Going the distance in boots (combat, work, or hiking to name a few) that haven’t been properly broke in can leave you feeling they way I did after backpacking with the scouts in my classy chucks; sore footed and blistered. Ironically I did the same thing the next year with the scouts.
When I was young I heard that soldiers broke in boots by urinating in them and then walking around in the boots. After 15 years of military experience I can say I have yet to see a single soldier do this with his boots or even hear about it being done.
I’ve found that if you don’t mind blisters and shin splints you can do a few 4-5 mile runs in your new boots; but most people prefer a less painful method. Also, the rapid extreme flexing and stretching of the leather can be detrimental to the leather if it hasn’t been properly worked over and broke in already.
Firstly, set yourself up for success by buying the right size boots. If boots don’t fit properly to start with then they won’t break in properly. Fine and dandy for back yard gardening, not for hard labor, hiking, or bugging out.
Boot Fit Guide (sheplers.com)
Once you are standing, wearing both boots, look for these three signs of a good fit:
- Your entire foot should feel snug in the boot EXCEPT for your heel. Don’t worry! Your heel should always slip in a properly fitted new boot. As you begin wearing your boot, you will find the heel leather will soften, and your boot will then conform to and move with your foot. The slippage will disappear!
- The ball of your foot should sit at the widest part of the sole of the boot. Unlike feeling for the fit in your toes (as you would in trying on a shoe), the proper location of the ball of your foot in the boot will ensure a good fit throughout. Consequently, if the ball of your foot sits too far forward in the boot, your toes will uncomfortably crowd in the toe box of the boot.
- The instep (vamp) of the boot should fit snugly over the top of the arch of your foot (more snugly than the fit in your normal shoe or sneaker.)
Finding Your Perfect Boot Size:
- Begin with your normal shoe size. It’s a good idea to have your feet measured every year or so, as the size of your feet may change over time.
- Note that socks (even tights or nylons!) can add a 1/2 size to your feet.
- If you are an “in-between” size, we recommend ordering the larger of the two sizes you are between.
- If your feet are a narrow width (and no narrow sizes are available to purchase), you may need to order a 1/2 size smaller than your normal size.
- If your feet are a wide width (and no wide sizes are available to purchase), try ordering a 1/2 size larger than your normal size.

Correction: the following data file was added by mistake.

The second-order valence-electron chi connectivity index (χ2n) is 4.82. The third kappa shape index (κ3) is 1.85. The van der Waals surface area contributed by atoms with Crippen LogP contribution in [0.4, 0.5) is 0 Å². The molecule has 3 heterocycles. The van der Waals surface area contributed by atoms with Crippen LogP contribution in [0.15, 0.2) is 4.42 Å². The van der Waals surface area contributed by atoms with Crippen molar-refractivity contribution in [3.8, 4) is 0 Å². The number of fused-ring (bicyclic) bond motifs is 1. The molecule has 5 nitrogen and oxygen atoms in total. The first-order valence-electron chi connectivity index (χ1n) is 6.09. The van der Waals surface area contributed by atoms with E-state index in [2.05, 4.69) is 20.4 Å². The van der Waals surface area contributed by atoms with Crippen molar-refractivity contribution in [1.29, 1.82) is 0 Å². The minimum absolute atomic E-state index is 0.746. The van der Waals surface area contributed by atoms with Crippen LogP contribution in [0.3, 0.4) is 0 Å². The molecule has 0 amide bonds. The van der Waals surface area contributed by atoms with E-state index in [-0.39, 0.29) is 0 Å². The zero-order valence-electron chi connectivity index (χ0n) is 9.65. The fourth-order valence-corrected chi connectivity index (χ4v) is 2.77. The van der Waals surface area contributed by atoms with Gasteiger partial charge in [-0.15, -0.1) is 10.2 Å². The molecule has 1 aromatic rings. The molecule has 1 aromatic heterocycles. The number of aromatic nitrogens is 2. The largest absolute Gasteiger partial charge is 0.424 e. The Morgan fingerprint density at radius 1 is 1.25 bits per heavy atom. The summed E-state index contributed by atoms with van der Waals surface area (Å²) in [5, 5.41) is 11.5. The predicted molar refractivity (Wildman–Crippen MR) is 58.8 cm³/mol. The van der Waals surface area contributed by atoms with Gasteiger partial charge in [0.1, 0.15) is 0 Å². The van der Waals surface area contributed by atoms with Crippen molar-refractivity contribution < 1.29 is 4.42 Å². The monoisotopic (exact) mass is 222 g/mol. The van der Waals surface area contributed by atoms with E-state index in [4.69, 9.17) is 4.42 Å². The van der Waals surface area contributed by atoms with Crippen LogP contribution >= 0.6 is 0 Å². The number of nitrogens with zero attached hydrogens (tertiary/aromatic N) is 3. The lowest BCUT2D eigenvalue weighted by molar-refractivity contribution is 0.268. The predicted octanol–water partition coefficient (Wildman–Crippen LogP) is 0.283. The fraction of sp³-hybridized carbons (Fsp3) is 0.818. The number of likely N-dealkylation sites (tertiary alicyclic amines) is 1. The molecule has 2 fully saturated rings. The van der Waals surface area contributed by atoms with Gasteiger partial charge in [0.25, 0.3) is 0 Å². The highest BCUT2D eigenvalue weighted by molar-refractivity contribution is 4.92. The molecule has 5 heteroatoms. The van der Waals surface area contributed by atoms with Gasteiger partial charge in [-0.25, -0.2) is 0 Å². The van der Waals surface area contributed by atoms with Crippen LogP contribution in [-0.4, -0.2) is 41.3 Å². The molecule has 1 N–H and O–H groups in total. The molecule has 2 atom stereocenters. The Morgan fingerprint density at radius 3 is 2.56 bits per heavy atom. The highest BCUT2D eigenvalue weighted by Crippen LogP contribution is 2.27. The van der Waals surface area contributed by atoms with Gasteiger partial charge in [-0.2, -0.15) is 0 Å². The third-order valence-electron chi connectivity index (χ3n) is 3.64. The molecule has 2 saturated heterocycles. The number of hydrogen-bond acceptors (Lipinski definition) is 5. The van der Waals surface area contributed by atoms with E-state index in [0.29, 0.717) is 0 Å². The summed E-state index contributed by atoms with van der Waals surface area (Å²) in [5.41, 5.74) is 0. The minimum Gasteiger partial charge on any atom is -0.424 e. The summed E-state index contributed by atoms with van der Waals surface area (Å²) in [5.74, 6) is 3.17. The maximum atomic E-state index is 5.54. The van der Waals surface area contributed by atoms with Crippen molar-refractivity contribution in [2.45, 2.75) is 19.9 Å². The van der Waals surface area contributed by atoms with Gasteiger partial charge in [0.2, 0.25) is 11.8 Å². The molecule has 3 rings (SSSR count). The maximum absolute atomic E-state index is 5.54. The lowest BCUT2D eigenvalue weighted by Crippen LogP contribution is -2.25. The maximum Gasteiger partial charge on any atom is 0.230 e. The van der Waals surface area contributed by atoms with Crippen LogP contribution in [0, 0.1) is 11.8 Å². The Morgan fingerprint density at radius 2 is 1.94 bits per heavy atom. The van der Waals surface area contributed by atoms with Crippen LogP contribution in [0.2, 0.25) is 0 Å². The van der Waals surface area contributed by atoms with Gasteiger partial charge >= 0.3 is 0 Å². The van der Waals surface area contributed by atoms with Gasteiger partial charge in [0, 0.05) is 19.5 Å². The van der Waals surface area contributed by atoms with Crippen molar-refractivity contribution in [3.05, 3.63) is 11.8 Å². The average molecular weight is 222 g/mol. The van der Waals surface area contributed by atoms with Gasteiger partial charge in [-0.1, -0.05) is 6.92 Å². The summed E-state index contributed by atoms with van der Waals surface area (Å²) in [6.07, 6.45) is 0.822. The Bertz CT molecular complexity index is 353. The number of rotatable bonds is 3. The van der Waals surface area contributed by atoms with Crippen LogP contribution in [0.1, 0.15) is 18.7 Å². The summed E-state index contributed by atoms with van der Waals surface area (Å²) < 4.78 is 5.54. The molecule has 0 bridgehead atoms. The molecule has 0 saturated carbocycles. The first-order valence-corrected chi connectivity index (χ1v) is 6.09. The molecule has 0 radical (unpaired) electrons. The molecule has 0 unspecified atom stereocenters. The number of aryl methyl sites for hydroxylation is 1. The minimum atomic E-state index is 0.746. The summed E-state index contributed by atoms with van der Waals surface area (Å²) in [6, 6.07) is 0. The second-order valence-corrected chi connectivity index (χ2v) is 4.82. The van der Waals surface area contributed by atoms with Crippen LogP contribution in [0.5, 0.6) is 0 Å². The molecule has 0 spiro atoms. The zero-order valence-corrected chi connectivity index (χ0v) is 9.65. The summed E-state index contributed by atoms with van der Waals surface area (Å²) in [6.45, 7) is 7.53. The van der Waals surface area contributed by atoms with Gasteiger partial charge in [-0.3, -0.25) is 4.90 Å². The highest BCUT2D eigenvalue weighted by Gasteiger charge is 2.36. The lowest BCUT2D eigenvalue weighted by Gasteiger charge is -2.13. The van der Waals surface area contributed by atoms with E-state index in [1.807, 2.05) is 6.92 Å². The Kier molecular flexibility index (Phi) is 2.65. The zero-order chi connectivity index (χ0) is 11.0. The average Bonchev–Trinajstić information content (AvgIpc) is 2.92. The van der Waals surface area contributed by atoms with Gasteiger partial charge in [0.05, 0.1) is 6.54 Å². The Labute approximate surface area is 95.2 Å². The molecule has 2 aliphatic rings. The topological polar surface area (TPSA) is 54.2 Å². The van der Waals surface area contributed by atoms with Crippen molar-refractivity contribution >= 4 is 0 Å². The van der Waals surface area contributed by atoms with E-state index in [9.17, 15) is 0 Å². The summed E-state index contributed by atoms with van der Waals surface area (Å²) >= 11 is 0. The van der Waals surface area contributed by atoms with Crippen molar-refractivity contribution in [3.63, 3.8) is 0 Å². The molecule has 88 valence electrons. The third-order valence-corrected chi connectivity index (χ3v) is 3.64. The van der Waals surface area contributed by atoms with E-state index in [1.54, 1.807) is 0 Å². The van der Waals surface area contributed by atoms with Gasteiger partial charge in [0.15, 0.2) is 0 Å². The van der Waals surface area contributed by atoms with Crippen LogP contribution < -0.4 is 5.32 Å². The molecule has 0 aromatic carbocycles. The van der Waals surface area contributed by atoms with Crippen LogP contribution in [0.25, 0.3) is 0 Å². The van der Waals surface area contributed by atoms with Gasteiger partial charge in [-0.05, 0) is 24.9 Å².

- Your feet may be two different sizes. We recommend ordering the size that fits the larger foot.
Standard width for a woman’s boot is “B” width (which may be labeled “M” for “Medium” width). Narrow width is labeled “A”. Wide width is labeled “C”.
Standard width for a man’s boot is “D” width. Narrow width is labeled “B”. Wide width is labeled “EE” or “EW”.
We recommend wearing boot socks with your boots. Boots socks are designed to reduce slippage and shock and provide a comfortable stay-put, over-the-calf fit to complement the tall shafts of your boots. Unlike your regular cotton socks, boot socks absorb moisture to keep your feet dry and warm, all day long.
Now you’re ready to break in your new boots.
The down and dirty is that breaking in a new pair of boots take time and patience. If you rely on a lot of rapid techniques using extreme heat and/or water you risk permanently damaging them. The best option is lacing up your boots and wearing them around your home. Perform all your normal tasks at home in your boots. To keep your feet from getting sore start with under an hour for a week or so, as little as 10 minutes a day is a reasonable start, and then gradually increase the amount of time a day you wear them.
The most common quick fix for breaking in boots is with water; either filling them up to the eyelets with water, filling them completely with water, or saturate them thoroughly. Then walking around in them for a full day. Unfortunately leather can only handle a certain amount of moisture before it begins warping and losing its original shape. Not that this method won’t work, but you walk a fine line between breaking them in, and making them totally unwearable. My experience with combat boots is that they might feel broke in the evening after prolonged exposure to moisture (wading through rivers and such), but the leather will be stiff and unyielding the next morning after it’s dried. This is especially true of new age combat boots that don’t “require” the same conditioning oils, creams, and polishes of the old style military boots. All leather requires some sort of conditioning.
It is true that your feet will often sweat and dampen the insides of boots, but prolonged water exposure and walking around in soggy boots will not only affect the leather but can also rot out stitching and other material used in their manufacturing of the boots, as well as increasing the rate of wear on those same materials. This is why military boots geared for a jungle or extreme desert environments often feature vents near the sole, both for water drainage and air circulation to reduce dampening.